Sixteen-year-old Kalief Browder spent three years inside New York City's Rikers Island without being convicted of a crime, enduring two of those years in solitary confinement. He subsequently struggled with his mental health and eventually took his own life. A new exhibition at the artist space “Pioneer Works” in Brooklyn called “Kalief Browder: The Box” seeks to shed light on Browder’s strength in the face of his long periods in solitary confinement. Ivette Feliciano reports.
In June, New York City's board of corrections announced it will end the practice of solitary confinement beginning this fall. The announcement was made just days after the 6th anniversary of Kalief Browder's death. The New York City Teen spent three years inside Rikers, two of those in solitary confinement, without being convicted of a crime. Browder subsequently struggled with his mental health and eventually took his own life.
A new exhibition in Brooklyn, New York seeks to shed light on Browder's story. NewsHour Weekend's Ivette Feliciano spoke with artist Coby Kennedy about his exhibit.
In his piece "Kalief Browder: The Box" at Brooklyn New York's Pioneer Works, artist Coby Kennedy created an eight by ten by six feet sculpture that replicates the exact dimensions of a solitary confinement cell on New York City's Rikers Island. The glass surfaces are etched with line renderings of the bed, barred window, and toilet along with text.
Sandblasted on the side of the piece here is 'Kalief Browder was kidnaped off the street by police, taken away from his mother, family, friends held for over one thousand days on Rikers Island for a crime he did not commit, and was physically and mentally tortured by being locked in a solitary box for over 700 of those days. Twenty three hours a day.'
When Kennedy first learned about Browder's story through news reports, he says he felt incapacitated for days.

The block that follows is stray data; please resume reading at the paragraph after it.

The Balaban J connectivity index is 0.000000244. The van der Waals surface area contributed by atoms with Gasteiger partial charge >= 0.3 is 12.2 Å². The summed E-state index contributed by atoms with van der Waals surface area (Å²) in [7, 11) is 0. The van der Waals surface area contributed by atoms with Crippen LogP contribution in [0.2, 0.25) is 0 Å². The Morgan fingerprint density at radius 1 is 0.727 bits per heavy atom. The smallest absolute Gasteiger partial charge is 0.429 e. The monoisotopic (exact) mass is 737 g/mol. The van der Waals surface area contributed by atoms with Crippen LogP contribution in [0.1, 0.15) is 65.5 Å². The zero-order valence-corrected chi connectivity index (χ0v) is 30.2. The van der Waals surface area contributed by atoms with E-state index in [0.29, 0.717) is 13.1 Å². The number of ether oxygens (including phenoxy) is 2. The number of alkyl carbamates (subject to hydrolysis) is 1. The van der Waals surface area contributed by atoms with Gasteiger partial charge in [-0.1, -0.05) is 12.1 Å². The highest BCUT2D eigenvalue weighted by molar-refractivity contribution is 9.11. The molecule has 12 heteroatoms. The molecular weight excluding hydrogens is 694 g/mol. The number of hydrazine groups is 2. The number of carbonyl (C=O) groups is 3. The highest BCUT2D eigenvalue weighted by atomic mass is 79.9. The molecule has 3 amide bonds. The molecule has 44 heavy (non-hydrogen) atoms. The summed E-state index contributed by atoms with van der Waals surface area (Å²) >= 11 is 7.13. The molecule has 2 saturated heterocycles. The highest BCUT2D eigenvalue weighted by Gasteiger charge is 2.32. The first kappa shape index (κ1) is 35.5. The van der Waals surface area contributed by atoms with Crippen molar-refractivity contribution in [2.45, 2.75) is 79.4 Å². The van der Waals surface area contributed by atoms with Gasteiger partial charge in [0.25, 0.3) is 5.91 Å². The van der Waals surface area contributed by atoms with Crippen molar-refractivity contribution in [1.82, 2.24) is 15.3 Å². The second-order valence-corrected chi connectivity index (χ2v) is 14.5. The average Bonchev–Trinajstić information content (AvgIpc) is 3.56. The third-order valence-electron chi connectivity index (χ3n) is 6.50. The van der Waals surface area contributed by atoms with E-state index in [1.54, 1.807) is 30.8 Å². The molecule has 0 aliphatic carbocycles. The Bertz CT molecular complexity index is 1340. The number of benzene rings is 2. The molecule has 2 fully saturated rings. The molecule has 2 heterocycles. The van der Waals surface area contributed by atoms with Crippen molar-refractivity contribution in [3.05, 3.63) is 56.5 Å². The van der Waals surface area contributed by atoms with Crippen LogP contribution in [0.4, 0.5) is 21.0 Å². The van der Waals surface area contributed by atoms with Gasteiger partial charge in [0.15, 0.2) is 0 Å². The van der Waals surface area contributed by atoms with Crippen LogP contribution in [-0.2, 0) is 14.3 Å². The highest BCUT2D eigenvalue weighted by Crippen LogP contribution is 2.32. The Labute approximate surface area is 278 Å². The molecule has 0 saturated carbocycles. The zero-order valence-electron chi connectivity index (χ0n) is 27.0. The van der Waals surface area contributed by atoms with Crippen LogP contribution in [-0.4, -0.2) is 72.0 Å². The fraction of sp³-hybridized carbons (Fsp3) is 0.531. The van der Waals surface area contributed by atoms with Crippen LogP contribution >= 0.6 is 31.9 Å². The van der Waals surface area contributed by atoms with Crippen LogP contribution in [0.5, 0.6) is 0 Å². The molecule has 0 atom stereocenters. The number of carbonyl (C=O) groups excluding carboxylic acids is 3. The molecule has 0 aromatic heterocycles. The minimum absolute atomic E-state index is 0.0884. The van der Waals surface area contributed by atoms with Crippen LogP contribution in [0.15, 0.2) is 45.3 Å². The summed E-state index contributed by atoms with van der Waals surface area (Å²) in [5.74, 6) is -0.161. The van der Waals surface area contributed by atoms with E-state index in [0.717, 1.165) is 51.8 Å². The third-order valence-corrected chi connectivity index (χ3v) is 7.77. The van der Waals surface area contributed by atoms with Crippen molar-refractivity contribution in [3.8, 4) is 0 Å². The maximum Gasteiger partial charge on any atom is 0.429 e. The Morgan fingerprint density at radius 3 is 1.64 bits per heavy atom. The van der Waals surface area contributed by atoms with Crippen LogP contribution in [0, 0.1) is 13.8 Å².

It hit me so hard because I feel a real personal connection to it, because what he made it through and what he endured has been one of my worst nightmares ever since I was a child. To be held in that way, you know, you're kidnapped .
In addition to his time in solitary, Browder was physically and mentally abused by prison guards and other incarcerated people.
You talk about this chronic fear of having a situation like that from the time you were, you know, a child. Where does that stem from?
For me, I've experienced, whether was growing up in D.C. as a kid or living my life in New York, honestly, every country I've been to, you know, I've experienced these moments where I've come very, very close to having that freedom taken away, a lot of times just for being who I am.
I knew going into this that the piece itself being a recreation of a solitary confinement cell, could be triggering for people. But then on the flip side, there are vast, vast amounts of communities and people that need to see this and need to experience this.
To that end, the installation is presented in conjunction with a four-part town hall series led by the civic engagement organization For Freedoms. It introduces participants to the damaging impacts of mass incarceration. Discussions center the voices of legal scholars, activists and formerly incarcerated people at the forefront of the movement to end solitary confinement.
I'm standing in front of you as somebody telling you, I suffered the inhumanity the indignity the trauma and the torture of solitary confinement. Nobody should be treated like that, not any single human being.
Sam Giarratani of Negative Space, a social justice consulting company, facilitated the collaboration between Kennedy, Pioneer Works and For Freedoms.